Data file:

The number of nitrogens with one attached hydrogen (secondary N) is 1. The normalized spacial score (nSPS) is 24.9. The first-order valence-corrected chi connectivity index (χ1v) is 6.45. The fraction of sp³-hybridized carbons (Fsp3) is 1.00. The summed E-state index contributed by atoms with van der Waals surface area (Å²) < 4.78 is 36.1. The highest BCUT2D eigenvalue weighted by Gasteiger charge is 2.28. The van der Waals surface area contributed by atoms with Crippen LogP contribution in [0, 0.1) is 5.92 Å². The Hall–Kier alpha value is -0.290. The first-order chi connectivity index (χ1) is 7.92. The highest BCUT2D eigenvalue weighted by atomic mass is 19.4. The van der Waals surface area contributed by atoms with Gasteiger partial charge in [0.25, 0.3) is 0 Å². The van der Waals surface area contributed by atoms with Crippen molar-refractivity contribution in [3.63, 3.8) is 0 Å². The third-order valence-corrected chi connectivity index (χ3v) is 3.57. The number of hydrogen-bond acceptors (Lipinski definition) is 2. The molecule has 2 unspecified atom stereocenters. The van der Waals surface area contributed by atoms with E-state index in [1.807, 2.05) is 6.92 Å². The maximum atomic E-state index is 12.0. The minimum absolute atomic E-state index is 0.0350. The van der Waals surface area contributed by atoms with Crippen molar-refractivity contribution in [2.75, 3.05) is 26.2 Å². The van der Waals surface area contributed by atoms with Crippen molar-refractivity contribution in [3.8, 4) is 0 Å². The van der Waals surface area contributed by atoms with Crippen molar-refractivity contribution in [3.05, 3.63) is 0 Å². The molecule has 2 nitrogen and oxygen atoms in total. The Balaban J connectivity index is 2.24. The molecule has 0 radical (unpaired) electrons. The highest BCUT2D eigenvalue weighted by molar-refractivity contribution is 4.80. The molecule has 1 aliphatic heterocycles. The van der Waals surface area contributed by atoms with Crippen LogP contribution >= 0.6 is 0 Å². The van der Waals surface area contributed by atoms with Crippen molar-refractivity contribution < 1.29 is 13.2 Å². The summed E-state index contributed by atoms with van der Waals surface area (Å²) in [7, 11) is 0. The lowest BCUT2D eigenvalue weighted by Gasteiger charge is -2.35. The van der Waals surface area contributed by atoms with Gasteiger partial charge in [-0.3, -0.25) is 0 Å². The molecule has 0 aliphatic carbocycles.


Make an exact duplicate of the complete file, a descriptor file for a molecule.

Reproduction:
The number of nitrogens with one attached hydrogen (secondary N) is 1. The normalized spacial score (nSPS) is 24.9. The first-order valence-corrected chi connectivity index (χ1v) is 6.45. The fraction of sp³-hybridized carbons (Fsp3) is 1.00. The summed E-state index contributed by atoms with van der Waals surface area (Å²) < 4.78 is 36.1. The highest BCUT2D eigenvalue weighted by Gasteiger charge is 2.28. The van der Waals surface area contributed by atoms with Crippen LogP contribution in [0, 0.1) is 5.92 Å². The Hall–Kier alpha value is -0.290. The first-order chi connectivity index (χ1) is 7.92. The highest BCUT2D eigenvalue weighted by atomic mass is 19.4. The van der Waals surface area contributed by atoms with Gasteiger partial charge in [0.25, 0.3) is 0 Å². The van der Waals surface area contributed by atoms with Crippen molar-refractivity contribution in [3.63, 3.8) is 0 Å². The third-order valence-corrected chi connectivity index (χ3v) is 3.57. The number of hydrogen-bond acceptors (Lipinski definition) is 2. The molecule has 2 unspecified atom stereocenters. The van der Waals surface area contributed by atoms with E-state index in [1.807, 2.05) is 6.92 Å². The maximum atomic E-state index is 12.0. The minimum absolute atomic E-state index is 0.0350. The van der Waals surface area contributed by atoms with Crippen molar-refractivity contribution in [2.75, 3.05) is 26.2 Å². The van der Waals surface area contributed by atoms with Crippen molar-refractivity contribution in [3.8, 4) is 0 Å². The van der Waals surface area contributed by atoms with Crippen molar-refractivity contribution in [3.05, 3.63) is 0 Å². The molecule has 2 nitrogen and oxygen atoms in total. The Balaban J connectivity index is 2.24. The molecule has 0 radical (unpaired) electrons. The highest BCUT2D eigenvalue weighted by molar-refractivity contribution is 4.80. The molecule has 1 aliphatic heterocycles. The van der Waals surface area contributed by atoms with Crippen LogP contribution >= 0.6 is 0 Å². The van der Waals surface area contributed by atoms with Crippen molar-refractivity contribution < 1.29 is 13.2 Å². The summed E-state index contributed by atoms with van der Waals surface area (Å²) in [7, 11) is 0. The lowest BCUT2D eigenvalue weighted by Gasteiger charge is -2.35. The van der Waals surface area contributed by atoms with Gasteiger partial charge in [-0.3, -0.25) is 0 Å². The molecule has 0 aliphatic carbocycles.